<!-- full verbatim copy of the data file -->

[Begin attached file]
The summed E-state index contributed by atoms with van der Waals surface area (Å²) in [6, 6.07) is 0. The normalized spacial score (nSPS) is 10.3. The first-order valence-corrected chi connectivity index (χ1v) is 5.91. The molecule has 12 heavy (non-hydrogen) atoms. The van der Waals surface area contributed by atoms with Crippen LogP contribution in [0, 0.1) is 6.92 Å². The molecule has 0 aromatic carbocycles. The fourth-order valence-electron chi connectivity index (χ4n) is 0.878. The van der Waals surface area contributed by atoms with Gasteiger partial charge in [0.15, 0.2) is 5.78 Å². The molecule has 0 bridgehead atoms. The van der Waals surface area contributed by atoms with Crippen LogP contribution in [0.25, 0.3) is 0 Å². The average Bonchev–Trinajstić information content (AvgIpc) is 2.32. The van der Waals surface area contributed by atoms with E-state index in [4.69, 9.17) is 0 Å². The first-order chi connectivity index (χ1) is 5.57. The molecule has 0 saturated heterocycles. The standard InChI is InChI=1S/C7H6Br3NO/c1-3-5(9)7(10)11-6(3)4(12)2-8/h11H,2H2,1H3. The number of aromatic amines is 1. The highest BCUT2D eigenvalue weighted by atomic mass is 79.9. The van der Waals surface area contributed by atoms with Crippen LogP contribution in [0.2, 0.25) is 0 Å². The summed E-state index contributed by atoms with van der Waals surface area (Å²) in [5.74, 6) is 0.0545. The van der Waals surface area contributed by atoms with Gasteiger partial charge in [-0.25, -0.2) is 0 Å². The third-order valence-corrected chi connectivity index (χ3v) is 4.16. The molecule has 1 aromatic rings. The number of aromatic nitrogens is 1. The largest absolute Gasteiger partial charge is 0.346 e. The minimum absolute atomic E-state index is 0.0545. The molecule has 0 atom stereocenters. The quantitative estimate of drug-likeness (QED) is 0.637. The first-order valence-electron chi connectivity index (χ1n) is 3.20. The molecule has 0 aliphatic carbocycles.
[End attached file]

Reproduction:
The summed E-state index contributed by atoms with van der Waals surface area (Å²) in [6, 6.07) is 0. The normalized spacial score (nSPS) is 10.3. The first-order valence-corrected chi connectivity index (χ1v) is 5.91. The molecule has 12 heavy (non-hydrogen) atoms. The van der Waals surface area contributed by atoms with Crippen LogP contribution in [0, 0.1) is 6.92 Å². The molecule has 0 aromatic carbocycles. The fourth-order valence-electron chi connectivity index (χ4n) is 0.878. The van der Waals surface area contributed by atoms with Gasteiger partial charge in [0.15, 0.2) is 5.78 Å². The molecule has 0 bridgehead atoms. The van der Waals surface area contributed by atoms with Crippen LogP contribution in [0.25, 0.3) is 0 Å². The average Bonchev–Trinajstić information content (AvgIpc) is 2.32. The van der Waals surface area contributed by atoms with E-state index in [4.69, 9.17) is 0 Å². The first-order chi connectivity index (χ1) is 5.57. The molecule has 0 saturated heterocycles. The standard InChI is InChI=1S/C7H6Br3NO/c1-3-5(9)7(10)11-6(3)4(12)2-8/h11H,2H2,1H3. The number of aromatic amines is 1. The highest BCUT2D eigenvalue weighted by atomic mass is 79.9. The van der Waals surface area contributed by atoms with Crippen LogP contribution in [0.2, 0.25) is 0 Å². The summed E-state index contributed by atoms with van der Waals surface area (Å²) in [5.74, 6) is 0.0545. The van der Waals surface area contributed by atoms with Gasteiger partial charge in [-0.25, -0.2) is 0 Å². The third-order valence-corrected chi connectivity index (χ3v) is 4.16. The molecule has 1 aromatic rings. The number of aromatic nitrogens is 1. The largest absolute Gasteiger partial charge is 0.346 e. The minimum absolute atomic E-state index is 0.0545. The molecule has 0 atom stereocenters. The quantitative estimate of drug-likeness (QED) is 0.637. The first-order valence-electron chi connectivity index (χ1n) is 3.20. The molecule has 0 aliphatic carbocycles.